Money under mattress? Critics raise concern as CBK deadline for old Ksh.1K notes nears
- Kenyans have until September 30, 2019 to comply with the directive by handing over old series Ksh.1000 notes for new ones.
- The note will cease to be legal tender starting October 1.
- Old-series denominations; Ksh. 50, Ksh. 100, Ksh. 200 and the Ksh. 500 will remain in circulation.
The demonetisation order from the Central Bank of Kenya (CBK) which largely involves removing old series Ksh. 1000 notes from circulation risks closing as a zero-sum game, experts warn.
According to the industry stakeholders, the order bears no substantive marker of success in just over one month to the close of the September 30 deadline.
“There is a sense that we may have overstated how much money is under people’s mattresses. The expectations might be quite large,” Ken Gichinga, Mentoria Consulting Chief Economist said.
The reserve bank has been clear on its intent including the disgorging of illicit financial flows and a stimulation to the monetary base.
However, CBK falls short in its count of success even as it remains pain staking to filter out the ‘dirty cash’
Further, Kenya Business Guide Project Lead Sahil Shah argues for the existence of a thin line between clean flowing currency and illicit cash.
He challenges the notion of a majority stored stock of the old series Ksh. 1000 notes.
“The CBK has to be very careful in managing its expectations for the demonetisation process as there is really no data point to by,” he said.
“Mattress money is flowing through the economy in cash generating businesses rather than sitting in stocks. This is while not all money sitting outside banks is illegal.
“Further, the flow and integration of illicit monies in the real economy is pervasive making it hard for monetary policy to be effective”.
Blind as a bat?
The CBK remains insistent on hitting the October 1 target with success.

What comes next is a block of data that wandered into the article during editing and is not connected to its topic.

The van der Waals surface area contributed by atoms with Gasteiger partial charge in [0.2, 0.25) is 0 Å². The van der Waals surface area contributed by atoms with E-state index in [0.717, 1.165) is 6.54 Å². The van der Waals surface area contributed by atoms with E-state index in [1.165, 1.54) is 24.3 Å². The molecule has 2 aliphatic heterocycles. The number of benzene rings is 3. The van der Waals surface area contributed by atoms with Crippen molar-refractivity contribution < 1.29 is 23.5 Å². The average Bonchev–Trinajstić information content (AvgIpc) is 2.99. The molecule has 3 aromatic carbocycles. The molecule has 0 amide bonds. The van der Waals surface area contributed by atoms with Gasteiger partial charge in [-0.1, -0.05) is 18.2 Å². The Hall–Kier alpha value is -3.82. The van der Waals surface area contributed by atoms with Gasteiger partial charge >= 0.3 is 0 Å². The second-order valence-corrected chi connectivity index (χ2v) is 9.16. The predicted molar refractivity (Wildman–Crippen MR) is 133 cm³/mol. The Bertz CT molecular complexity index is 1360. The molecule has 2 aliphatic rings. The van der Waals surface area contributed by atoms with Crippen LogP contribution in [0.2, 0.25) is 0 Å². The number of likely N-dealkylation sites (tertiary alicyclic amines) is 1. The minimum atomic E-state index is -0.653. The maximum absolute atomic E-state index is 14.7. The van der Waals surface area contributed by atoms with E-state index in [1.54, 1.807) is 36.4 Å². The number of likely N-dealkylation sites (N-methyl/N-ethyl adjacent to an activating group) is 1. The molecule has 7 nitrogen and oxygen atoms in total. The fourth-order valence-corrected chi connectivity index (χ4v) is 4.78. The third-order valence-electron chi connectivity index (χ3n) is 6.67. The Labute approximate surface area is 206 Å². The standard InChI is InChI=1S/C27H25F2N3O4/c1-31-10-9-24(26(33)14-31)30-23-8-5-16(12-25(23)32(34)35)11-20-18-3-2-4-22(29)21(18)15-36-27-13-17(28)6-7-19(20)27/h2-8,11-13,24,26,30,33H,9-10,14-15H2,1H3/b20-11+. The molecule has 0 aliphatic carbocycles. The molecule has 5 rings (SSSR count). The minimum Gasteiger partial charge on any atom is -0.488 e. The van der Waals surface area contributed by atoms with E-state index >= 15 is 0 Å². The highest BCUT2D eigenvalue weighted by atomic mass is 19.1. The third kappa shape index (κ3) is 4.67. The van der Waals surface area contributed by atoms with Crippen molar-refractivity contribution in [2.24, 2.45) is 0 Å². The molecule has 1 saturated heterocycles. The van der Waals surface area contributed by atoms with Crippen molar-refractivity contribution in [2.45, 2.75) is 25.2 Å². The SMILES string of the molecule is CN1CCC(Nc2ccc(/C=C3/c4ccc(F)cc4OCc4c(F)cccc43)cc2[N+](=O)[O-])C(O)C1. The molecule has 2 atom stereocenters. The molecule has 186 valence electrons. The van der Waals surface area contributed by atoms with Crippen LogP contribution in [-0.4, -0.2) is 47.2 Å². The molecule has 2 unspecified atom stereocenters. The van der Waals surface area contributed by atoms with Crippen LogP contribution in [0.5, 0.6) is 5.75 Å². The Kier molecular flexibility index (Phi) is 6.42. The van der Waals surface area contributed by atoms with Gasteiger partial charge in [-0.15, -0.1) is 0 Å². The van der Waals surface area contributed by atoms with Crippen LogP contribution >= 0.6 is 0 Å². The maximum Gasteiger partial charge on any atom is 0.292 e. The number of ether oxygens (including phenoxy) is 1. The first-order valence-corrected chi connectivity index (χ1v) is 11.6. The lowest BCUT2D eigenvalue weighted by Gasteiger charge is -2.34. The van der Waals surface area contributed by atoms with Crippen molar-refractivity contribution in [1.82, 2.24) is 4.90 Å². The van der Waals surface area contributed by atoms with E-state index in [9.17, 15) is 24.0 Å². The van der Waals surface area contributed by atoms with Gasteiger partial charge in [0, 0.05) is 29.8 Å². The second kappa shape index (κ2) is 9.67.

However, the lender of last resort has eased sceptics even as it too remains dumbfounded on yard sticks to measuring the demonetisation exercise’s success.
According to the bank, the priority remains on the remonetisation of the economy through the issuance of Ksh. 1000 new currency notes as the stock of returned notes surpasses Ksh. 100billion to this point.
“I don’t think anyone has a handle on how much money has been stolen. We won’t have a figure on success until the very end.
“The information we have is not necessarily from currency-conversion statistics but also comes from other sources,” CBK Governor Patrick Njoroge told Citizen TV’s Yvonne Okwara late Thursday.
Monetary and Finance Statistics from the CBK depository corporation survey makes for the most accessible means to substantially measure success.
Even so, fresh statistics from the database hardly mirror the effect of demonetisation at this time.
Money Supply (M3) a net sum which also incorporates foreign currency deposits by Kenyan residents increased by a mere 2.1 percent between May and June this year to Ksh.3.5 trillion.
This as the economy’s liquidity (M3 + T) similarly stretched by Ksh. 69.8billion.
However, the rise in money in circulation sits below the growth trend in the preceding 2018 period which saw the M3 and liquidity surge by 3.8 percent and Ksh. 137.2billion respectively.
Meanwhile, M2 rose by a mere Ksh.28 billion in June against a greater hold of an additional Ksh.60.8 billion between May and June in 2018.
M2 makes for an indicator of broad money in the economy.
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